From the Oregonian:
State officials were slow to catch and even slower to put a stop to risky investments by managers of the Oregon College Savings Plan that resulted in tens of millions of dollars in losses to students and their families, documents obtained by The Oregonian show.
E-mails between the state treasurer's office and OppenheimerFunds provide new details of how officials reacted as $1 billion in college investments plummeted to $744 million in less than a year. Nearly 107,000 people are saving for college for their children, grandchildren and others in the state plan.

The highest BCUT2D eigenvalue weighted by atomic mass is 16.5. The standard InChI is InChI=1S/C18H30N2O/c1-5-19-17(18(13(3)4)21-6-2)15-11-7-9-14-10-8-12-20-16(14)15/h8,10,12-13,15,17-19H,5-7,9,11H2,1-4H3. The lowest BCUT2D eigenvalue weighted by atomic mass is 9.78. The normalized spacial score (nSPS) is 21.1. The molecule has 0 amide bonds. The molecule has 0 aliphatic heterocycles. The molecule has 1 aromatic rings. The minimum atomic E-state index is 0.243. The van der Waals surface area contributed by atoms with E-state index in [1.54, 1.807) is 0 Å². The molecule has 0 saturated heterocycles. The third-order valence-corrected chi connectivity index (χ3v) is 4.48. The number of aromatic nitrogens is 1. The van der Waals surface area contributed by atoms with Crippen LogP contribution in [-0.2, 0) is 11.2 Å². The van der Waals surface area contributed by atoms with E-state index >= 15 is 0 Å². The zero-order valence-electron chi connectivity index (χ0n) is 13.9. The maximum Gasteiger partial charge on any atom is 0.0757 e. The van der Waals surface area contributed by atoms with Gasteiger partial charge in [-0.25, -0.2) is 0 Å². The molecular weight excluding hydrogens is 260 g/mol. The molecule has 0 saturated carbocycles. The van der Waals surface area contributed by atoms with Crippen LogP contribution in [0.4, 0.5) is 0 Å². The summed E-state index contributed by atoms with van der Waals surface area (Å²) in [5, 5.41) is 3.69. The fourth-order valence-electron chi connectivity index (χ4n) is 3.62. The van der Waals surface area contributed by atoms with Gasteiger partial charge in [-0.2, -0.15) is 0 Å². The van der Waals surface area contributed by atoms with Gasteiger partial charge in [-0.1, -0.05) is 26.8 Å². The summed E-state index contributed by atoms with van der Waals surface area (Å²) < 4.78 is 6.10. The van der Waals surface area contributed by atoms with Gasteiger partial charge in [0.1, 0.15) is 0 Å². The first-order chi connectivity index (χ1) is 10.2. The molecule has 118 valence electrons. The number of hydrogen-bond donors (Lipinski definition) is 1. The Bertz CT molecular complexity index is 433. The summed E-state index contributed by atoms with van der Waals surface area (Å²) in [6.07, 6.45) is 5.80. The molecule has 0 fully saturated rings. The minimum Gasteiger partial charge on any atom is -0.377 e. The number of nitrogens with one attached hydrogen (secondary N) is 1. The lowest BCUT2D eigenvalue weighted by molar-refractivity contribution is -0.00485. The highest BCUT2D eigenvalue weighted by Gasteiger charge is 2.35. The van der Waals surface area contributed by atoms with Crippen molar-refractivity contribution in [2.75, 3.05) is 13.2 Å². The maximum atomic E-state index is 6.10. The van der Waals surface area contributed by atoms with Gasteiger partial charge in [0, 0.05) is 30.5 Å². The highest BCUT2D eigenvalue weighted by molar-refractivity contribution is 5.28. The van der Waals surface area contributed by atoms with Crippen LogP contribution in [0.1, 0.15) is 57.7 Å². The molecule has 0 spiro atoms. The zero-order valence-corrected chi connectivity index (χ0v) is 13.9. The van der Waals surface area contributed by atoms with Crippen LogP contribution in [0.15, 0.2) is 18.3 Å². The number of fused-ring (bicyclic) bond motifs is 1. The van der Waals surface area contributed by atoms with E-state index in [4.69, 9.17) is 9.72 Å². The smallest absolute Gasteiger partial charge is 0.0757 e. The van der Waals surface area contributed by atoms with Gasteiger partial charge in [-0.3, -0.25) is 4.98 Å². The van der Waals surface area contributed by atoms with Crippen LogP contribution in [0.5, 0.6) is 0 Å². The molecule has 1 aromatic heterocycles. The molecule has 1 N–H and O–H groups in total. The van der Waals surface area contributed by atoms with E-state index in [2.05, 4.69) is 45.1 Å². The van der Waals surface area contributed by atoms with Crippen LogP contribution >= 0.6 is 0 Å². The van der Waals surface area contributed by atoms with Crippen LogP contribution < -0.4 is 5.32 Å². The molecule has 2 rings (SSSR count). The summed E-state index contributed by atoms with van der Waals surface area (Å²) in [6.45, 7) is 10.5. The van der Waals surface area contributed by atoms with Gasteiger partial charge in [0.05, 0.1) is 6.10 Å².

But communications obtained under Oregon's public records law show that state officials weren't closely monitoring the fund and didn't take action to stem the bleeding until it was too late. For months, they relied on assurances from OppenheimerFunds that the money was well-managed.
The e-mails and records also show a friendly relationship between OppenheimerFunds and state treasury staff, including buying meals at top Portland restaurants. After the fund's problems were made public in The Oregonian, OppenheimerFunds furnished the state with "talking points," and a state official gave the company a "heads up" about a pending state investigation.
It also includes this lovely kick back for Edwards:
A nonprofit asks OppenheimerFunds to sponsor an event honoring Treasurer Randall Edwards for his "commitment to financial literacy in Oregon." Plan executive director Michael Parker writes there is "certainly no obligation."